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Cochrane1 proposed that, because resources are always limited, they should be used to provide equitably those forms of health care that have been shown in properly designed evaluations to be effective. Consistently with this suggestion, Antoniou et al2 in this issue of JMG (see page 425), examined the performance of several algorithms for predicting the BRCA1 and BRCA2 mutation status of women attending UK cancer family clinics over the past decade or so. They concluded, not unreasonably, that the widespread use of these models would “improve equity of access and the cost-effectiveness of genetic testing”. However, they did not describe policy changes that would achieve these gains.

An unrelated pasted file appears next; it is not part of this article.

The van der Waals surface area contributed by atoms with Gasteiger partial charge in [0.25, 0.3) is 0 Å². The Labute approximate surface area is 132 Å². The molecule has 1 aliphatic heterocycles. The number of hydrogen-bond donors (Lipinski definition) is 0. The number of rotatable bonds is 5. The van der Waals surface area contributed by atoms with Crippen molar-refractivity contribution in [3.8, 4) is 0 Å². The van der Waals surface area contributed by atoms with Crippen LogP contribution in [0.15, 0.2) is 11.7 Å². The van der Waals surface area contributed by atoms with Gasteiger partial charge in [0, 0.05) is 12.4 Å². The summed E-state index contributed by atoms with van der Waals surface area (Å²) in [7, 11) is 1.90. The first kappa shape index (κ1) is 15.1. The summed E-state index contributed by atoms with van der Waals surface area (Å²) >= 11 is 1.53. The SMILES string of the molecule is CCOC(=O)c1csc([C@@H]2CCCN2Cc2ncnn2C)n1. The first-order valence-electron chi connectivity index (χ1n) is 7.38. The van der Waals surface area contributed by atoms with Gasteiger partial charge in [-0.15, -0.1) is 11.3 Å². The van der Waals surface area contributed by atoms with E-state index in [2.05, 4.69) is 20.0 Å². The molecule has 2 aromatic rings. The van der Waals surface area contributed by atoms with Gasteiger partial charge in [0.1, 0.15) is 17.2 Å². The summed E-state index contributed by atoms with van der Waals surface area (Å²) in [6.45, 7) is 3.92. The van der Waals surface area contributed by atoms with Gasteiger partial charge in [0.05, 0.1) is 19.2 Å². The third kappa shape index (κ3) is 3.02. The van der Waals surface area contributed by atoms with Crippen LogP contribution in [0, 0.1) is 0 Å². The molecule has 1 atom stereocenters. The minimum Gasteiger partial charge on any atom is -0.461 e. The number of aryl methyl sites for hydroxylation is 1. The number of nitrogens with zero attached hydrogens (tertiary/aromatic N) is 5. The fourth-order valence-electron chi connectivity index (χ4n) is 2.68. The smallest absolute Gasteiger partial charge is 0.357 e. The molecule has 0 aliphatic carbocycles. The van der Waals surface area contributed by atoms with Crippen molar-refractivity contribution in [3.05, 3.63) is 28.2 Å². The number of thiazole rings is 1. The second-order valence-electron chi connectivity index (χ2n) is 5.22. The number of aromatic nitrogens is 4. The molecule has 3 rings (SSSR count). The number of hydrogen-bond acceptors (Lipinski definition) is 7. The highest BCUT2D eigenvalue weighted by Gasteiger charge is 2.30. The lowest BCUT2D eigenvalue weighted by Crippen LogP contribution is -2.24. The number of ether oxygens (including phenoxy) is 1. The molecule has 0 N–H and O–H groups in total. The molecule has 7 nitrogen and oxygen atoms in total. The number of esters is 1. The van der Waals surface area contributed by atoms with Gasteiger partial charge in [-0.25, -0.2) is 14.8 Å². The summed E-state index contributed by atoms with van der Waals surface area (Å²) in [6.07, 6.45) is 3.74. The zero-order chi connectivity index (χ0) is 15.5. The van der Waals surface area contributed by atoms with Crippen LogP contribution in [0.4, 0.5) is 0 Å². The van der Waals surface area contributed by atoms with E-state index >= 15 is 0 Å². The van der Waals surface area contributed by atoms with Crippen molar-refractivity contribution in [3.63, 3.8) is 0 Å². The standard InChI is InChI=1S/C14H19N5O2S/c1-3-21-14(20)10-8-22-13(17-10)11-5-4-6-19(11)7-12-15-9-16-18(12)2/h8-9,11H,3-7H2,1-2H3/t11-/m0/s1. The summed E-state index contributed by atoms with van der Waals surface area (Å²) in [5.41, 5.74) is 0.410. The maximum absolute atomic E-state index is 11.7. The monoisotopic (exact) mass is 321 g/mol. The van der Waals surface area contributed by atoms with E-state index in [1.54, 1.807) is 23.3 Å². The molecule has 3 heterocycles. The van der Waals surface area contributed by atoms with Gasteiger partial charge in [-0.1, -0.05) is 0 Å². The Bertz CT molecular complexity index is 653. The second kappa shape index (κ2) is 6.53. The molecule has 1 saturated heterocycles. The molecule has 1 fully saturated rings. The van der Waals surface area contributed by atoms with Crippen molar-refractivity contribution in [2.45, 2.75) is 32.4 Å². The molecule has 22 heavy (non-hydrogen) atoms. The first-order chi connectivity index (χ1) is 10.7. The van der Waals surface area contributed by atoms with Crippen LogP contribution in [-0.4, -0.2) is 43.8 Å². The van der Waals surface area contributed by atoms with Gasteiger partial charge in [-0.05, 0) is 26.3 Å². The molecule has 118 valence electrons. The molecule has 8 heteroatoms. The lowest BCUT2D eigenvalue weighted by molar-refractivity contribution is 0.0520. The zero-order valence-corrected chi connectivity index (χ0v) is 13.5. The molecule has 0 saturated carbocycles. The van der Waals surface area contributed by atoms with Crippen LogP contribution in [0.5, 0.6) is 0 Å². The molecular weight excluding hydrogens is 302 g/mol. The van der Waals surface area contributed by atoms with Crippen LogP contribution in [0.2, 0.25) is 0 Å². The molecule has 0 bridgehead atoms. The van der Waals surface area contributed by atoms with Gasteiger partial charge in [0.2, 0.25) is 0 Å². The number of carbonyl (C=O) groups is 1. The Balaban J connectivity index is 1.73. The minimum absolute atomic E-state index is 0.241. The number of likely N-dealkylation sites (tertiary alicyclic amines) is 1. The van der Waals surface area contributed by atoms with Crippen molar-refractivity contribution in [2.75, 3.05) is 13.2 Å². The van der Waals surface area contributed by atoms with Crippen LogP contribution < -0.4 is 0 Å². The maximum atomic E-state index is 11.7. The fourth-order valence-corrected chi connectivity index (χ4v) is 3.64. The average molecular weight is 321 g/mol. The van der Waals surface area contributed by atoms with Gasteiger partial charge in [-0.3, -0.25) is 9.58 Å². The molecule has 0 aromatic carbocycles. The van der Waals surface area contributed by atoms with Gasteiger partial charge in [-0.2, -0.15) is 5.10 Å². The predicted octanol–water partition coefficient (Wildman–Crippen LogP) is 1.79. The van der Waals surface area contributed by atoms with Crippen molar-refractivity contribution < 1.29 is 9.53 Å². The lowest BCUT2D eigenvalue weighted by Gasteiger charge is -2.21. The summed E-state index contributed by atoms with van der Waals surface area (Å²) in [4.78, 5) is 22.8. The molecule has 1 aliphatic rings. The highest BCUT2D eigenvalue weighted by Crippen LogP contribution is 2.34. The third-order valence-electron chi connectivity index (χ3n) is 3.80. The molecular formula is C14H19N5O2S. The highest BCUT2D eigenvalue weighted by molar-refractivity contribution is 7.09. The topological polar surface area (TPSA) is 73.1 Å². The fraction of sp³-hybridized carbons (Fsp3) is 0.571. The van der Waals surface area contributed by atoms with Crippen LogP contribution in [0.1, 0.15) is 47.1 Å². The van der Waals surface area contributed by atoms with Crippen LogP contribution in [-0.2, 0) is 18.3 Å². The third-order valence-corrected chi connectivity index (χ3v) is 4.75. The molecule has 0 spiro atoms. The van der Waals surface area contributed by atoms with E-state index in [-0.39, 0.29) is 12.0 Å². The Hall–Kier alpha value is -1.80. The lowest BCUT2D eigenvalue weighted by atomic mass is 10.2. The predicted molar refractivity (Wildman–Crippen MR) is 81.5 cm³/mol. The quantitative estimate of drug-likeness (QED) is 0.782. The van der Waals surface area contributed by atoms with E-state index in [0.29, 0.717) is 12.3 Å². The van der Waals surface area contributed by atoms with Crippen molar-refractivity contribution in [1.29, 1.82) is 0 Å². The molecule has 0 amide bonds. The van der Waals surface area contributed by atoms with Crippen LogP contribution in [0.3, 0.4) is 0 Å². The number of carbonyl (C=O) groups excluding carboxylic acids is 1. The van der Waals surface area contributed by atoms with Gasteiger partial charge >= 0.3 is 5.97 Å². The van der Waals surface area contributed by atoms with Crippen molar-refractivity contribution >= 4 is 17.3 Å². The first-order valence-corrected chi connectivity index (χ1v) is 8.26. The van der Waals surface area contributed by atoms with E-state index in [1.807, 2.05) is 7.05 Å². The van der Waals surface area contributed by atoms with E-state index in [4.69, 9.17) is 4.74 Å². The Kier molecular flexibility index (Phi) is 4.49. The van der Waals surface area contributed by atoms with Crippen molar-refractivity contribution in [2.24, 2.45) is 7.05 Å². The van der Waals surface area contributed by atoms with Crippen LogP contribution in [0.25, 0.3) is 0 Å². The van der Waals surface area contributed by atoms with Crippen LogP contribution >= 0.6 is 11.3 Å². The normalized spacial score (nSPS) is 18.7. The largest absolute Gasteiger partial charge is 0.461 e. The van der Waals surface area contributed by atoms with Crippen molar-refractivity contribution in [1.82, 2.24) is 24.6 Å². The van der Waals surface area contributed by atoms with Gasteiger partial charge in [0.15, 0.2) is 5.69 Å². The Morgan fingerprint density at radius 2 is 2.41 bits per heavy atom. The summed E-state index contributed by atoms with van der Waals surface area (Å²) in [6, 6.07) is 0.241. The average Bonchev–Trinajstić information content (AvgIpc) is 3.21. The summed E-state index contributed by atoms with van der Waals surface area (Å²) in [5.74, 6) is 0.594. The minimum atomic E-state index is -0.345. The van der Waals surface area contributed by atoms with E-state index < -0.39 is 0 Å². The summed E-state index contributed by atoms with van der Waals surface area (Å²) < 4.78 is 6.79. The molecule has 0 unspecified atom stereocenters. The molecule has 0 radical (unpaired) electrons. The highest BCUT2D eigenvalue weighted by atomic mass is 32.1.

Antoniou et al2 showed that the various genotype-prediction models are reasonably well calibrated, in that out of 100 women with a prediction probability of x%, approximately x will be a mutation carrier, at least for women with a reasonably high chance of being a carrier (e.g. x>15 or 20; see tables 3 and 4 of that paper2). There was little difference between the algorithms in terms of ranking women in order of their probability of being a carrier (i.e. they have similar areas under the ROC curve; see table 6 of that paper …
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